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How safe are your dairy products?

What you should know about the dangers of dairy and what you can do to store and prepare it safely.
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With mad cow disease again making headlines abroad, consumers are wondering if there could be an outbreak in the U.S.. There are obvious concerns about beef, but what about dairy? On NBC’s “Today” show, nutritionist Leslie Bonci discusses the safety of dairy products and the potential dangers of eggs, which are often cited as a cause of salmonella and food poisoning. Read her safe shopping, handling and storage tips below.

WHAT ARE WE WORRIED ABOUT? First of all, many people are probably wondering whether there is any connection between mad cow disease and dairy products. If there is danger of the disease spreading from infected to cattle to humans through meat, could it also be spread through dairy? Simply put — no. It affects the cow’s tissue, not it’s milk.


Dairy products and eggs are sources for a variety of different bacteria and illnesses, such as:

Salmonella — found in eggs and milk products

Listeria — found in unpasturized milk and soft cheeses

Staphylococcus — found in eggs

But, it’s important to note: Illness and disease are avoidable if consumers are careful.

DAIRY PRODUCTS The dangers of dairy products don’t come close to the dangers of products like poultry, meat or fish. There are some specific worries we’ll mention, but for the most part we’ll look at how long is too long to keep a dairy product in your refrigerator.


Buying milk:

It’s best to buy milk in a carton. Translucent containers allow light in, and that light will cause the milk to spoil more easily and more quickly.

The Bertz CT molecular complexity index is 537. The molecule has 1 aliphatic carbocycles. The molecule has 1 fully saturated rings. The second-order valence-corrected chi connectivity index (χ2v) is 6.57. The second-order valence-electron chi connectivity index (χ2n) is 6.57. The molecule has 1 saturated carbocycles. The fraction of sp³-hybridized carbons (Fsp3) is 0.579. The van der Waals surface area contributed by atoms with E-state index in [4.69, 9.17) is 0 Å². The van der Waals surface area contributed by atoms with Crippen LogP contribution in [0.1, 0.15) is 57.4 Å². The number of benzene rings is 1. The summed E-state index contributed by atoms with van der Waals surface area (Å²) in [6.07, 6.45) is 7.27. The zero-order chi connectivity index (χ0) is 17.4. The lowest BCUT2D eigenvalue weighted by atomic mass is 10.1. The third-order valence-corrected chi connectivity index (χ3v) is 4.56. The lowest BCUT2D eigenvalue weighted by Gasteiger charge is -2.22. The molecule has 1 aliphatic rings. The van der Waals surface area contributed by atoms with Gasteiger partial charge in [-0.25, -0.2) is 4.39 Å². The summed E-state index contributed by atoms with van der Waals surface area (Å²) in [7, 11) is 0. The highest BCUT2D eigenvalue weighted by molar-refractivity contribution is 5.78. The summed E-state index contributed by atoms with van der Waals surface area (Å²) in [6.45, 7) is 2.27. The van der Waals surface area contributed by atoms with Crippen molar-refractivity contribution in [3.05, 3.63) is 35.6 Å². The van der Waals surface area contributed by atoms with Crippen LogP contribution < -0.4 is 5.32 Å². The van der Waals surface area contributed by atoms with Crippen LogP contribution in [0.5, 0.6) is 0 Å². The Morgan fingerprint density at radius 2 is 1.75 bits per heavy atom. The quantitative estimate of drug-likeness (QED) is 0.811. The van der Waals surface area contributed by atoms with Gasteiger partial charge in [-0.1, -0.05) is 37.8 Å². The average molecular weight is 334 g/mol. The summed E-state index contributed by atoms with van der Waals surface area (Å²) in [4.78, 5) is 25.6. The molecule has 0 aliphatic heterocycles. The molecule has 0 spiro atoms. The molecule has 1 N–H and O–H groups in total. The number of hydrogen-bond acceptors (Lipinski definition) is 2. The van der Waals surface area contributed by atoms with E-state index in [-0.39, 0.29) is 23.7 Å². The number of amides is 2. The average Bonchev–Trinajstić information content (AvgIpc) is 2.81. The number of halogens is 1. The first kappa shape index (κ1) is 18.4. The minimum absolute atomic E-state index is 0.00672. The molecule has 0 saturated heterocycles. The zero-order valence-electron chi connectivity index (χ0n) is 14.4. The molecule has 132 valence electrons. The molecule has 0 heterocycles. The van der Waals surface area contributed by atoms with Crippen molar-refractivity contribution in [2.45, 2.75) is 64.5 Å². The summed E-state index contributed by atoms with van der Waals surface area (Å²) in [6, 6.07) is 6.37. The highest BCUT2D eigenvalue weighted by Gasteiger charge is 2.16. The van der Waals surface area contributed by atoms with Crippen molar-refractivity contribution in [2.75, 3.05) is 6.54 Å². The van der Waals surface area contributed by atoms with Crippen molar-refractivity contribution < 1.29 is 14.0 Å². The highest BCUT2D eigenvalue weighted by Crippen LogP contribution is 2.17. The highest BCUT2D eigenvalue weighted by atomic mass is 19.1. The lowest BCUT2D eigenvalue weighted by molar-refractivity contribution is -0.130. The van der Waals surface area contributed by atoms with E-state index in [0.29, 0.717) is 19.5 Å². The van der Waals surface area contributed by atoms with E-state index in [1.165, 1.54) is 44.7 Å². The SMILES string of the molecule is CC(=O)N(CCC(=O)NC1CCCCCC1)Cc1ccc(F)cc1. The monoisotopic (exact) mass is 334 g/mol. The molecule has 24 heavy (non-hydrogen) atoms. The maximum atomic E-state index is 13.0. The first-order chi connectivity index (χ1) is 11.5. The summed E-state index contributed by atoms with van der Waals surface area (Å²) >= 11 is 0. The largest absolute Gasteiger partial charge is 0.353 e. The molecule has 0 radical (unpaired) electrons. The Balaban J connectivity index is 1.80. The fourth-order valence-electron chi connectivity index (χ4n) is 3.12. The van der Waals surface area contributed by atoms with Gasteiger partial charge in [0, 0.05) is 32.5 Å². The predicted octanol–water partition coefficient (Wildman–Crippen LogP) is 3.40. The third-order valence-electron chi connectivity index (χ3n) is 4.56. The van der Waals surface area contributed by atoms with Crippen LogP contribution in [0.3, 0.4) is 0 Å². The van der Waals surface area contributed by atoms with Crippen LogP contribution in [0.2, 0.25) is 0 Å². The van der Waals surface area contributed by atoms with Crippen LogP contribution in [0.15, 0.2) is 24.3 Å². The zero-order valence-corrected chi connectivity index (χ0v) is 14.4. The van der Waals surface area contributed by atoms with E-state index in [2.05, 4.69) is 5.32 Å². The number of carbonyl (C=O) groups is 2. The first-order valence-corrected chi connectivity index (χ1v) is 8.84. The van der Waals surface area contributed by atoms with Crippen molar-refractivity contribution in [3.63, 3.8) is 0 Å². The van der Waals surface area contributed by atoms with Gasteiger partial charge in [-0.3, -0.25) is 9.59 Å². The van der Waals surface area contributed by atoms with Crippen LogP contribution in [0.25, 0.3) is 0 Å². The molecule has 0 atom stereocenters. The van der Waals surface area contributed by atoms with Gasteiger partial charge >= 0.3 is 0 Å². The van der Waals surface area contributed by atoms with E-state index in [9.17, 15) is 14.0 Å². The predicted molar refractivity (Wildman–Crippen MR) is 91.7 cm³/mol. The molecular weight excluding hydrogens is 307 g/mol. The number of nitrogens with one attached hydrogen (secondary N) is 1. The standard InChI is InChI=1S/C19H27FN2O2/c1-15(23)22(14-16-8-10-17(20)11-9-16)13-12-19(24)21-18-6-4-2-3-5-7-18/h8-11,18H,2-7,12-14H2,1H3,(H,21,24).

Reach to the back of the case for one that is colder. The ones toward the back also tend to have later “sell-by” dates.

Pick it up towards the end or your shopping trip.

Storing milk:

Always store milk in the back of the refrigerator where it is colder — never on the door which leaves it susceptible to warmer air from the door being constantly opened and shut.

You can keep milk for one week maximum after opening it no matter what the “sell by” date is. This goes for all kinds of milk (whole, 2 percent, skim, etc.).

Ultrapasteurized milk (or shelf milk, like Paramlat):

This type of milk is heated to a higher temperature during processing which kills off more bacteria. Because of this it can withstand being stored at room temperature, but only until it is opened. Then you need to refrigerate it.


Ice cream, because it is kept in the freezer where bacterial growth is significantly slowed, has a longer shelf life than milk — up to three months. The only real danger with ice cream is with homemade ice cream. Make sure it is made with a pasteurized egg product.

There was a foodborne illness outbreak in the mid ’90s that was ice cream related, but this isn’t something we should worry about. The product wasn’t contaminated because of unsafe ingrediants. It was contaminated in transport because premix was transported in tanker trailers which previously carried unpasteurized liquid eggs.


Again you want to make sure you are buying it from a refrigerated case. Do not keep it more than 7-10 days after buying it.


Blocks of hard cheeses (like cheddar) can last three to four weeks after opening. You can freeze them to make them last longer but that will change the texture and taste. It’s ok if you find a little mold after a week or two. As long as you cut off a one-inch square around the mold, the rest is safe to eat.

Softer cheeses, like feta, bleu, brie, goat’s milk, etc., are more dangerous — especially for preganant women, young children, the elderly or the sickly. The softer a cheese is the more chance there is that it is unpasteurized and therefore harboring listeria. You should avoid them if you are in a high risk group — otherwise just refrigerate properly.